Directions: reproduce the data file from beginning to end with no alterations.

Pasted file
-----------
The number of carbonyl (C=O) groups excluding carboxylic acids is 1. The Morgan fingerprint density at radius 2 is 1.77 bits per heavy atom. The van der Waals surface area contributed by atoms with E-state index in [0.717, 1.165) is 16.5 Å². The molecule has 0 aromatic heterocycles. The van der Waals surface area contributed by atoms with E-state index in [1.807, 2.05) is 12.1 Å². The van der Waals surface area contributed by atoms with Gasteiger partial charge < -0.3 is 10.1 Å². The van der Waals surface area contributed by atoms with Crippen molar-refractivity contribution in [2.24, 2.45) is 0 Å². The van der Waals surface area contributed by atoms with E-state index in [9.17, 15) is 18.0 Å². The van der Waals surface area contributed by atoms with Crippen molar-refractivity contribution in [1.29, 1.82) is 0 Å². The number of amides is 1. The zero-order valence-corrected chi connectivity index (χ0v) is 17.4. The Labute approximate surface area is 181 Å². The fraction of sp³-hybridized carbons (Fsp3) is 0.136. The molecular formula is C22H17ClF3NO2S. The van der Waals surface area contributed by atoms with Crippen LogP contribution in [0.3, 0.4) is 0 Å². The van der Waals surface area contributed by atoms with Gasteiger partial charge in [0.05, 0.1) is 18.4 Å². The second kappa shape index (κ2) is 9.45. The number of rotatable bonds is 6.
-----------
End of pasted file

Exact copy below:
The number of carbonyl (C=O) groups excluding carboxylic acids is 1. The Morgan fingerprint density at radius 2 is 1.77 bits per heavy atom. The van der Waals surface area contributed by atoms with E-state index in [0.717, 1.165) is 16.5 Å². The molecule has 0 aromatic heterocycles. The van der Waals surface area contributed by atoms with E-state index in [1.807, 2.05) is 12.1 Å². The van der Waals surface area contributed by atoms with Gasteiger partial charge < -0.3 is 10.1 Å². The van der Waals surface area contributed by atoms with Crippen molar-refractivity contribution in [2.24, 2.45) is 0 Å². The van der Waals surface area contributed by atoms with E-state index in [9.17, 15) is 18.0 Å². The van der Waals surface area contributed by atoms with Crippen molar-refractivity contribution in [1.29, 1.82) is 0 Å². The number of amides is 1. The zero-order valence-corrected chi connectivity index (χ0v) is 17.4. The Labute approximate surface area is 181 Å². The fraction of sp³-hybridized carbons (Fsp3) is 0.136. The molecular formula is C22H17ClF3NO2S. The van der Waals surface area contributed by atoms with Crippen LogP contribution in [0.3, 0.4) is 0 Å². The van der Waals surface area contributed by atoms with Gasteiger partial charge in [0.05, 0.1) is 18.4 Å². The second kappa shape index (κ2) is 9.45. The number of rotatable bonds is 6.